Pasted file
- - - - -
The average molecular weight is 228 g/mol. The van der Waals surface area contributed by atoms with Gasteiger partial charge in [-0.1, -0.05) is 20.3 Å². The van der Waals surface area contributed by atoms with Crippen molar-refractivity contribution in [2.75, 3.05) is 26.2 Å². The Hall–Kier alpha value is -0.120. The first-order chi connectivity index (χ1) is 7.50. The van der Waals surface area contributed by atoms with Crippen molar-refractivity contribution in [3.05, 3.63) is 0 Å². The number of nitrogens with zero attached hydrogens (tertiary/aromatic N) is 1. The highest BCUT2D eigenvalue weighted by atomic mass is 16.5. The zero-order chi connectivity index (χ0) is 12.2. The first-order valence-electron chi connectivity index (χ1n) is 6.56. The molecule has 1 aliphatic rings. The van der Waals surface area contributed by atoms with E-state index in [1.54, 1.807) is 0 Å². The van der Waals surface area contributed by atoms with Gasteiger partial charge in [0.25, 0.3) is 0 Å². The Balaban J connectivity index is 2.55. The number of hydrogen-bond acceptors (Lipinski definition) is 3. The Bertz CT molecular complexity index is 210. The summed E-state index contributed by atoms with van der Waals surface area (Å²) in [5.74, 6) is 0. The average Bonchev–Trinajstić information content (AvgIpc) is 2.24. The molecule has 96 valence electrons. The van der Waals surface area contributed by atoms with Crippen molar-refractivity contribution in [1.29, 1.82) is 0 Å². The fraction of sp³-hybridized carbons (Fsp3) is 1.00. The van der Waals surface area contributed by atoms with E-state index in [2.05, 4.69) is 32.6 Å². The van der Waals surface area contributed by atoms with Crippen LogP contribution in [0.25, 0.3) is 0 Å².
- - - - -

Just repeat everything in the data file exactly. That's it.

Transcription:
The average molecular weight is 228 g/mol. The van der Waals surface area contributed by atoms with Gasteiger partial charge in [-0.1, -0.05) is 20.3 Å². The van der Waals surface area contributed by atoms with Crippen molar-refractivity contribution in [2.75, 3.05) is 26.2 Å². The Hall–Kier alpha value is -0.120. The first-order chi connectivity index (χ1) is 7.50. The van der Waals surface area contributed by atoms with Crippen molar-refractivity contribution in [3.05, 3.63) is 0 Å². The number of nitrogens with zero attached hydrogens (tertiary/aromatic N) is 1. The highest BCUT2D eigenvalue weighted by atomic mass is 16.5. The zero-order chi connectivity index (χ0) is 12.2. The first-order valence-electron chi connectivity index (χ1n) is 6.56. The molecule has 1 aliphatic rings. The van der Waals surface area contributed by atoms with E-state index in [1.54, 1.807) is 0 Å². The van der Waals surface area contributed by atoms with Gasteiger partial charge in [0.25, 0.3) is 0 Å². The Balaban J connectivity index is 2.55. The number of hydrogen-bond acceptors (Lipinski definition) is 3. The Bertz CT molecular complexity index is 210. The summed E-state index contributed by atoms with van der Waals surface area (Å²) in [5.74, 6) is 0. The average Bonchev–Trinajstić information content (AvgIpc) is 2.24. The molecule has 96 valence electrons. The van der Waals surface area contributed by atoms with Crippen molar-refractivity contribution in [1.29, 1.82) is 0 Å². The fraction of sp³-hybridized carbons (Fsp3) is 1.00. The van der Waals surface area contributed by atoms with E-state index in [2.05, 4.69) is 32.6 Å². The van der Waals surface area contributed by atoms with Crippen LogP contribution in [0.25, 0.3) is 0 Å².